Call for Papers for a proposed panel at the Modern Language Association (MLA) Annual Convention, 9-12 Jan. 2014, in Chicago. Jointly sponsored by the MLA Division on Literature and Other Arts and the MLA Discussion Group on Comics and Graphic Narratives. Spurred by the development of the Internet and wordless communication, transnationalism has come to mean a new way of thinking about the relationships and interconnectivity among cultures, languages, arts, and peoples on the international stage. Comics and graphic narratives have long been the visual and textual testament to this global interaction. From the influence of 19th and early 20th century European comic art onRead More →

Welcome to our newest Executive Committee member, Nhora Lucía Serrano. Nhora was elected to the Committee this fall, and her election confirmed by the MLA in December, just in time for her to join us in Boston. Proud to welcome you aboard, Nhora! Nhora is an Assistant Professor of Comparative Literature at California State University, Long Beach, and co-editor (with Janelle A. Schwartz) of Curious Collectors, Collected Curiosities: An Interdisciplinary Study (2011). Her full bio can be found here. Nhora’s term on the Executive Committee will be from MLA conference year 2014 (that is, 2013-2014) to MLA 2018. We look forward to working with herRead More →

Updated, 26 Dec. 2012: Besides the three panels and the cash bar (!) sponsored by our Discussion Group (i.e. the Comics and Graphic Narratives Group), MLA 2013 in Boston will host several other sessions dedicated or strongly related to comics studies, as well as many individual papers that, as far as we can tell from the program, relate to the field. Though the number of comics-themed events this time around does not quite match the all-time high set by last year, interest in comics at the MLA obviously remains strong—a hopeful sign for the future! Sadly, the MLA’s searchable online program does not include theRead More →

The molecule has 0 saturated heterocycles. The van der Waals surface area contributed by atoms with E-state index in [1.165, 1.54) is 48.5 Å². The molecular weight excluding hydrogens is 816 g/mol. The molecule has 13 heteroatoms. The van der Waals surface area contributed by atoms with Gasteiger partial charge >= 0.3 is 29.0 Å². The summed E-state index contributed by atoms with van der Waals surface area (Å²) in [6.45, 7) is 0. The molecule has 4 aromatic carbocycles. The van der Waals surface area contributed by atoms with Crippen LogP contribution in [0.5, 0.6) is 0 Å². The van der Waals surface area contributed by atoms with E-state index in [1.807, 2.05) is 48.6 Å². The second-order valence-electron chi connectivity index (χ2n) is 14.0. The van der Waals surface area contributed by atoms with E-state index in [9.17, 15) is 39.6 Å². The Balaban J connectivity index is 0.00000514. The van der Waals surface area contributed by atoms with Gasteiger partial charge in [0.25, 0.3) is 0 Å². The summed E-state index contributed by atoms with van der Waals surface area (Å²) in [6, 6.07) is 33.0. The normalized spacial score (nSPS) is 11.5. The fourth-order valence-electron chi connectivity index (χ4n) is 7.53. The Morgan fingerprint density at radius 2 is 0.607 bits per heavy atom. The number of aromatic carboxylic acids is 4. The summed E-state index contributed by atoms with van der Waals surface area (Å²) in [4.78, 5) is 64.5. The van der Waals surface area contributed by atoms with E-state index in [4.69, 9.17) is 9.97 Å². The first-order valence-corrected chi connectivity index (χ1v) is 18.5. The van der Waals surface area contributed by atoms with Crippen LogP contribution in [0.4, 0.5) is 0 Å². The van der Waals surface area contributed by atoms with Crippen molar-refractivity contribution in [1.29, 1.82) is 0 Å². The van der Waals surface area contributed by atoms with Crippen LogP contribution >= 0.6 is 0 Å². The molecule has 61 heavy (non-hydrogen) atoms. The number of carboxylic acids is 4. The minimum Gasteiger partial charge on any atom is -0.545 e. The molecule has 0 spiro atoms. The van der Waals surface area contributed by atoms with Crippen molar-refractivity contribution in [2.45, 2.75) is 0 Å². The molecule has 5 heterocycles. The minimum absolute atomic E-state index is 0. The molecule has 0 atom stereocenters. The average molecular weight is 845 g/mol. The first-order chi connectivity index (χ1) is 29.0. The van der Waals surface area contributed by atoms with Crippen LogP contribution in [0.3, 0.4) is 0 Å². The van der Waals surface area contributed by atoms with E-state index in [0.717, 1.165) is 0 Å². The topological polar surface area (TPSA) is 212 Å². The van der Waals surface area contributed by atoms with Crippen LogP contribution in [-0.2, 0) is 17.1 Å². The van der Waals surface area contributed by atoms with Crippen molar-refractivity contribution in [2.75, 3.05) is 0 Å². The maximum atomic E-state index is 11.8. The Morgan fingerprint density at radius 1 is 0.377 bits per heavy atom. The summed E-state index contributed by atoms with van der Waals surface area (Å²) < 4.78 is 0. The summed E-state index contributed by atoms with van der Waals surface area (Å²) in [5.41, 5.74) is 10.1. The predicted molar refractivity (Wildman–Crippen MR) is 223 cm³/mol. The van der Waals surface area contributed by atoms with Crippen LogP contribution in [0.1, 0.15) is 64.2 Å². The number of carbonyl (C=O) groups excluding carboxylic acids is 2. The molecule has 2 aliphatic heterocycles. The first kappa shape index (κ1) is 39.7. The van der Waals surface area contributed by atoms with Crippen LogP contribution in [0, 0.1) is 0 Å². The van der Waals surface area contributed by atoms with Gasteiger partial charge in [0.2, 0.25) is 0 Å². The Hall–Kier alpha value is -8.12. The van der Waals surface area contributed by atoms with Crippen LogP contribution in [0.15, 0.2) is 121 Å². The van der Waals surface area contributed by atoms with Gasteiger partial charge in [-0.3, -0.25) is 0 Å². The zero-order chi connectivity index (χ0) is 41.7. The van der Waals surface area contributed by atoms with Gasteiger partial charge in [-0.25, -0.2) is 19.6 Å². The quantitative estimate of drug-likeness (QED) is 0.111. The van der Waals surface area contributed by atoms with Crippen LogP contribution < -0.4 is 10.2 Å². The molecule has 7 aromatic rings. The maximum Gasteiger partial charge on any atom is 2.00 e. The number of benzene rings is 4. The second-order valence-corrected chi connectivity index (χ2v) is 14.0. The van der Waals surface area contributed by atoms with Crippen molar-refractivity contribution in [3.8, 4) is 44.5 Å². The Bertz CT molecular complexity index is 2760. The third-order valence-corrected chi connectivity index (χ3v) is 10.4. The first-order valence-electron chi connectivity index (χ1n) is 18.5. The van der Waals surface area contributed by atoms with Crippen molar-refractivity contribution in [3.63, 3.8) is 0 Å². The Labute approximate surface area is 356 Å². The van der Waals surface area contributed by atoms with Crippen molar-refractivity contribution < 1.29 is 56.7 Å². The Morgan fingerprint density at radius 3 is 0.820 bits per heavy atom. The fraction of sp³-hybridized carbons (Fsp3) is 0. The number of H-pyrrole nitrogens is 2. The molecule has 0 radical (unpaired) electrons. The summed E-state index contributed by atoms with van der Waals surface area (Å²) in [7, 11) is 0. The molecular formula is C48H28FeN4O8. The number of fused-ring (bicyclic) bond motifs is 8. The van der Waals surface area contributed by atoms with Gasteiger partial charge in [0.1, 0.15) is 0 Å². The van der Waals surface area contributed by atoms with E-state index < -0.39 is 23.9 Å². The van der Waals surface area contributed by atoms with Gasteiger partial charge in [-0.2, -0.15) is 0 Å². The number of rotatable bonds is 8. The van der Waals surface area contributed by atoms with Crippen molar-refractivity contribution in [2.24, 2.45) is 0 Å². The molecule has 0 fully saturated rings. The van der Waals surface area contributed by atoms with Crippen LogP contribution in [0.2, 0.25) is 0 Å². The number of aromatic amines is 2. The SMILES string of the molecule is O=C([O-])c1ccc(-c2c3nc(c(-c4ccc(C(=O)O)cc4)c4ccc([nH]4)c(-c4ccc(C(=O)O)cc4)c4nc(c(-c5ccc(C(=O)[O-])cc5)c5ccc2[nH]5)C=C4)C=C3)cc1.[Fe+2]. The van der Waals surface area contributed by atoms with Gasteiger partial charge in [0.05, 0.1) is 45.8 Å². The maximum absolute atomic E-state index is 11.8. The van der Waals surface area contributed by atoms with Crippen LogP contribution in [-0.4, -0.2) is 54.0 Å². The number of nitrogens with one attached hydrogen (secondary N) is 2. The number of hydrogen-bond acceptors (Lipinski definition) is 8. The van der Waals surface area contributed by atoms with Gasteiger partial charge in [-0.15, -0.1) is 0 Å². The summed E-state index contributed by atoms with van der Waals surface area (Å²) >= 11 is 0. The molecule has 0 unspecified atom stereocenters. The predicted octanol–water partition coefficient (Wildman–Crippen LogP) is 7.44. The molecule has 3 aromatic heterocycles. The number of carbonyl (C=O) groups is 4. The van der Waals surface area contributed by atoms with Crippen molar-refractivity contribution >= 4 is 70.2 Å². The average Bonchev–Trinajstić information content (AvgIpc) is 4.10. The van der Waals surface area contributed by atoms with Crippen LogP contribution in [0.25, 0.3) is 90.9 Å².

Session 657. Cash Bar Arranged by the Discussion Group on Comics and Graphic Narratives Saturday, 5 January, 7:00–8:15 p.m. Independence West, Sheraton Boston … Please join us for this cash bar and informal get-together! We are eager to meet with everyone at MLA who is interested in comics studies. Members of our Executive Committee will be on hand to chat about our future plans, ideas for programming and community-building, and the further growth of comics studies both at the MLA and across academia. We invite your input, and hope to connect with you! For an overview of all MLA 2013 sessions organized by the DiscussionRead More →

Session 504. New England DIY (Do-It-Yourself) Comics Saturday, 5 January, 12:00 noon–1:15 p.m. The Fens, Sheraton Boston Presiding: Martha B. Kuhlman, Bryant Univ. DIY (Do-It-Yourself) comics and “minicomics” are distinct from the more familiar graphic novel in at least two fundamental respects: they are relatively cheap to produce, and they sell for little money or are entirely free. Liberated from the typical economic imperatives of mass appeal and marketability, minicomics have the potential to be more spontaneous, rebellious, personal, and experimental than longer-form graphic novels—and yet they are rarely studied due to their ephemeral nature. With a regional focus befitting our Boston locale, New EnglandRead More →